January 14, 2014

Excerpt, 'How to Be a Man'

Today, I'm posting an excerpt from my new story collection, How to Be a Man. I could have chosen the title story, which is a quirky, funny second-person story, but I thought I'd showcase this one, which is also one of my favorites.  It's based on my days as a bartender.  Welcome to the Buckhorn Bar!

A Dangerous Shine


hen Shine told people she bartended at the Buckhorn, their eyes widened. “What’s a nice girl like you,” they said, and then their voices trailed off. “I heard somebody got shot,” they said. There was a real bullet hole in the mirror, but it was ancient history—part of the bar’s character, like the heads on the walls and the smell of stale beer. To Shine, it felt safe, like sitting on a gargantuan comfy couch with all your cousins—sunk into the softness, everyone good-naturedly elbowing everyone else.

Not only that. As the bartender, Shine was the center of everything. She entertained the loners, introduced people, facilitated everyone’s good time, and decided who stayed and who went. It was the next best thing to being on TV. Maybe someday she’d walk back through that door and everyone would whisper, “That’s Shine. She used to work here.”

Someday. Shine flipped a beer glass upside down and stuck it onto the brushes in the sink full of hot soapy water. She worked it up and down, rinsed it, then put it on the metal drain board. “Who’s the most famous person who’s come through that door?” she asked Doc, a forever regular who walked like a ship rolling on the high seas. Doc sat with his elbows resting on the edge of the bar, framing his draft of Bud.

“In the old days, this was a tent,” Doc said, “and everybody stopped here because right out there was the railroad depot.” He lifted his right elbow toward the tracks a half a block away. “Before they moved it on down.”

“Even you weren’t alive for that,” One-ball Paul said. Paul stood watching the door, leaning with his back against the bar and his thin elbows hooked over the edge. Everybody knew he was waiting for Serita, only everybody also knew Serita was over at Coppers Corners with Lee Mangus, the UPS guy.

“I don’t know,” Shine said and winked at Doc. “I heard the reason Doc got his nickname was because he doctored up at Crow Agency when Custer had his last stand.” The real reason Doc had his nickname was because he was a medic in Vietnam.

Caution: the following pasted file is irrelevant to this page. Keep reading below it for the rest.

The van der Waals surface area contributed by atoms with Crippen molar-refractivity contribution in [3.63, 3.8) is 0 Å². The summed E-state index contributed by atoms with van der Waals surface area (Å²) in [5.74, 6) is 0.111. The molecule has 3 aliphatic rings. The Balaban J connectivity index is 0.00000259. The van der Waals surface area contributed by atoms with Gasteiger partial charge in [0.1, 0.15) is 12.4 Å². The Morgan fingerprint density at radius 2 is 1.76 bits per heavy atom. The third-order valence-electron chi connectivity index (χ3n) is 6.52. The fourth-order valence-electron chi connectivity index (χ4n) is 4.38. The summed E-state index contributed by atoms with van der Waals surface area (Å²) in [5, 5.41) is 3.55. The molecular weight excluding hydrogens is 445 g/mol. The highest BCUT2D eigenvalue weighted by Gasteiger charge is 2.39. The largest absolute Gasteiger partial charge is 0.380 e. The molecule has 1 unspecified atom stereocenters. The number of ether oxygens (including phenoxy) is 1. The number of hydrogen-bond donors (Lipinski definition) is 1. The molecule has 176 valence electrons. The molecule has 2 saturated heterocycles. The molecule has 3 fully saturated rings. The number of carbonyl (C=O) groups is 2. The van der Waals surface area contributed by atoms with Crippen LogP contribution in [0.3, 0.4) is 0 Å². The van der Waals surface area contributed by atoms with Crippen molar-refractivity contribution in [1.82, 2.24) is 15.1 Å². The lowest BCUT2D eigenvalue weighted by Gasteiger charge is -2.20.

Doc’s eyes squinted a smile. “The most famous person to walk through that door is going to be Shine.”

“Yeah,” Paul said. “She’s going to replace Kathy Lee as America’s top anchor, once she gets that TV degree.”

Shine shook her head. “I’ll be lucky to bring coffee to Geha over at KGWN in Cheyenne.”

Doc shook his head and Paul turned around and looked at Shine. Paul said, “It’s going to be you, Shine. You’re beautiful and smart and … and …” He blushed and glanced at Doc. Doc was nodding his head.

“If Regis hits on you, pressures you, you let me know,” Doc said, his face serious.

“Naw,” Nance said and raised her head off the bar. Nance, who was married to Tommy Jon the trucker, was drunk on Gin Rickeys. “That’s Kelly what’s-her-name. Kathy Lee hasn’t been there for ages.”

“We’ll put your … Seven-Up can? … up there on the Wall of Fame,” Paul said. The Wall of Fame was empty cans and bottles—Coors Light and Mickey’s Big Mouth, McGillicuddy’s and Jack Daniels Green Label—resting on little shelves with names on wooden plaques underneath them. They were tributes to regulars who had died.

As they talked, Shine watched a big man with a face like a boot walk along the sidewalk outside. He walked with his shoulders back but with his head curled forward like he was trying to be bigger and smaller at the same time. The door creaked as he pushed through. He stepped in and shrugged off his coat. The big man had arm muscles that strained the seams of his green long-sleeved t-shirt, and his waste narrowed as it disappeared into a pair of tan Carhart overalls. His face was broad and leathery brown with the prominent jaw that reminded Shine of a cartoon character.


Print and ebook versions are available for purchase at these and other online retailers.
Tomorrow I'll talk about how it was written. Thursday, I’ll talk about how it was published, and Friday I’ll give you a teaser about what’s coming down the pike in the future.

No comments: